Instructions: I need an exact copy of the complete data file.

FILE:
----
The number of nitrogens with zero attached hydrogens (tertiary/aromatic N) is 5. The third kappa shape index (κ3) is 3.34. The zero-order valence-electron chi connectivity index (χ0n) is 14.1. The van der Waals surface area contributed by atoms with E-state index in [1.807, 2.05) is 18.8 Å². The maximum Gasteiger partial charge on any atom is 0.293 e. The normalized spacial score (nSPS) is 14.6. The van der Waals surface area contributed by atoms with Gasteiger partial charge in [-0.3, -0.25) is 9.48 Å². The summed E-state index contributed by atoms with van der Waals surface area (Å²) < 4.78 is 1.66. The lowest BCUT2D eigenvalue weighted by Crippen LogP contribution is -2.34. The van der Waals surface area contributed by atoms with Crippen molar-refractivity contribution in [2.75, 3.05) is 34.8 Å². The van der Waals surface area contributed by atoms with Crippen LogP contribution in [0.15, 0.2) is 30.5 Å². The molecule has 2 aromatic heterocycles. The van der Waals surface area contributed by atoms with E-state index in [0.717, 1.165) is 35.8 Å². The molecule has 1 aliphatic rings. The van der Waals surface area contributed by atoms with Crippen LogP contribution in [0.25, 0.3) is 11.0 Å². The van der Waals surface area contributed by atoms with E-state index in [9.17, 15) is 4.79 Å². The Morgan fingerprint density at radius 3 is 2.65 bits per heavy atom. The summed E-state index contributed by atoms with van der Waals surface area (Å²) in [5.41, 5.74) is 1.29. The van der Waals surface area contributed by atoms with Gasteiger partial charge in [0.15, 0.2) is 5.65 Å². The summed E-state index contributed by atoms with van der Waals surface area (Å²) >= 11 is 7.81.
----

The number of nitrogens with zero attached hydrogens (tertiary/aromatic N) is 5. The third kappa shape index (κ3) is 3.34. The zero-order valence-electron chi connectivity index (χ0n) is 14.1. The van der Waals surface area contributed by atoms with E-state index in [1.807, 2.05) is 18.8 Å². The maximum Gasteiger partial charge on any atom is 0.293 e. The normalized spacial score (nSPS) is 14.6. The van der Waals surface area contributed by atoms with Gasteiger partial charge in [-0.3, -0.25) is 9.48 Å². The summed E-state index contributed by atoms with van der Waals surface area (Å²) < 4.78 is 1.66. The lowest BCUT2D eigenvalue weighted by Crippen LogP contribution is -2.34. The van der Waals surface area contributed by atoms with Crippen molar-refractivity contribution in [2.75, 3.05) is 34.8 Å². The van der Waals surface area contributed by atoms with Crippen LogP contribution in [0.15, 0.2) is 30.5 Å². The molecule has 2 aromatic heterocycles. The van der Waals surface area contributed by atoms with E-state index in [0.717, 1.165) is 35.8 Å². The molecule has 1 aliphatic rings. The van der Waals surface area contributed by atoms with Crippen LogP contribution in [0.25, 0.3) is 11.0 Å². The van der Waals surface area contributed by atoms with E-state index in [9.17, 15) is 4.79 Å². The Morgan fingerprint density at radius 3 is 2.65 bits per heavy atom. The summed E-state index contributed by atoms with van der Waals surface area (Å²) in [5.41, 5.74) is 1.29. The van der Waals surface area contributed by atoms with Gasteiger partial charge in [0.15, 0.2) is 5.65 Å². The summed E-state index contributed by atoms with van der Waals surface area (Å²) >= 11 is 7.81.